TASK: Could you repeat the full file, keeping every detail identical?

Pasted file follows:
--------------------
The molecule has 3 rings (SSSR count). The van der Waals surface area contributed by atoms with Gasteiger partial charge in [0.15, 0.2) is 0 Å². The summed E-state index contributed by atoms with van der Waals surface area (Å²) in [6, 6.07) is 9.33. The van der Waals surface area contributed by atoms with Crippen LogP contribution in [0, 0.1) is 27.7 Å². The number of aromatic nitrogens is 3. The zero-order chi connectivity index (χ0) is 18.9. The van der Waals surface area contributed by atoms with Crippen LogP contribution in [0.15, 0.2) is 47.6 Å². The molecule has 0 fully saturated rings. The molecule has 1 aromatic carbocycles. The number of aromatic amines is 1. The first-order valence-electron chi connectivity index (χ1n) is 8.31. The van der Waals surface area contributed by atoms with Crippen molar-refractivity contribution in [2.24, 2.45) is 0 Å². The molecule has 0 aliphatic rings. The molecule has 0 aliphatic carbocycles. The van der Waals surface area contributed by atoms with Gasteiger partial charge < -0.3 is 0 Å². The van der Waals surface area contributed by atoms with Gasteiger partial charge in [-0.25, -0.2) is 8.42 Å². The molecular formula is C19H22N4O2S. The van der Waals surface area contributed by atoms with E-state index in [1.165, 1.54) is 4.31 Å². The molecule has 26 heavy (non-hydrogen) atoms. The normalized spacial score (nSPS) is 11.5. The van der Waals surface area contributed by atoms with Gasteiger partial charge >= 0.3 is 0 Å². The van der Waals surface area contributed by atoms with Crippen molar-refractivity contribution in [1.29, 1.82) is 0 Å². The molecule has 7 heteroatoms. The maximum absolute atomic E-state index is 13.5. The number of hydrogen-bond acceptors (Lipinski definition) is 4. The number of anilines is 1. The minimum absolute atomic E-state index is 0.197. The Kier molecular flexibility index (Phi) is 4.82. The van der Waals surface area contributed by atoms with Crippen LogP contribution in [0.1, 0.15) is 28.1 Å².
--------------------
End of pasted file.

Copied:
The molecule has 3 rings (SSSR count). The van der Waals surface area contributed by atoms with Gasteiger partial charge in [0.15, 0.2) is 0 Å². The summed E-state index contributed by atoms with van der Waals surface area (Å²) in [6, 6.07) is 9.33. The van der Waals surface area contributed by atoms with Crippen LogP contribution in [0, 0.1) is 27.7 Å². The number of aromatic nitrogens is 3. The zero-order chi connectivity index (χ0) is 18.9. The van der Waals surface area contributed by atoms with Crippen LogP contribution in [0.15, 0.2) is 47.6 Å². The molecule has 0 fully saturated rings. The molecule has 1 aromatic carbocycles. The number of aromatic amines is 1. The first-order valence-electron chi connectivity index (χ1n) is 8.31. The van der Waals surface area contributed by atoms with Crippen molar-refractivity contribution in [2.24, 2.45) is 0 Å². The molecule has 0 aliphatic rings. The molecule has 0 aliphatic carbocycles. The van der Waals surface area contributed by atoms with Gasteiger partial charge < -0.3 is 0 Å². The van der Waals surface area contributed by atoms with Gasteiger partial charge in [-0.25, -0.2) is 8.42 Å². The molecular formula is C19H22N4O2S. The van der Waals surface area contributed by atoms with E-state index in [1.165, 1.54) is 4.31 Å². The molecule has 26 heavy (non-hydrogen) atoms. The normalized spacial score (nSPS) is 11.5. The van der Waals surface area contributed by atoms with Gasteiger partial charge >= 0.3 is 0 Å². The van der Waals surface area contributed by atoms with Crippen molar-refractivity contribution in [1.29, 1.82) is 0 Å². The molecule has 7 heteroatoms. The maximum absolute atomic E-state index is 13.5. The number of hydrogen-bond acceptors (Lipinski definition) is 4. The number of anilines is 1. The minimum absolute atomic E-state index is 0.197. The Kier molecular flexibility index (Phi) is 4.82. The van der Waals surface area contributed by atoms with Crippen LogP contribution in [0.1, 0.15) is 28.1 Å².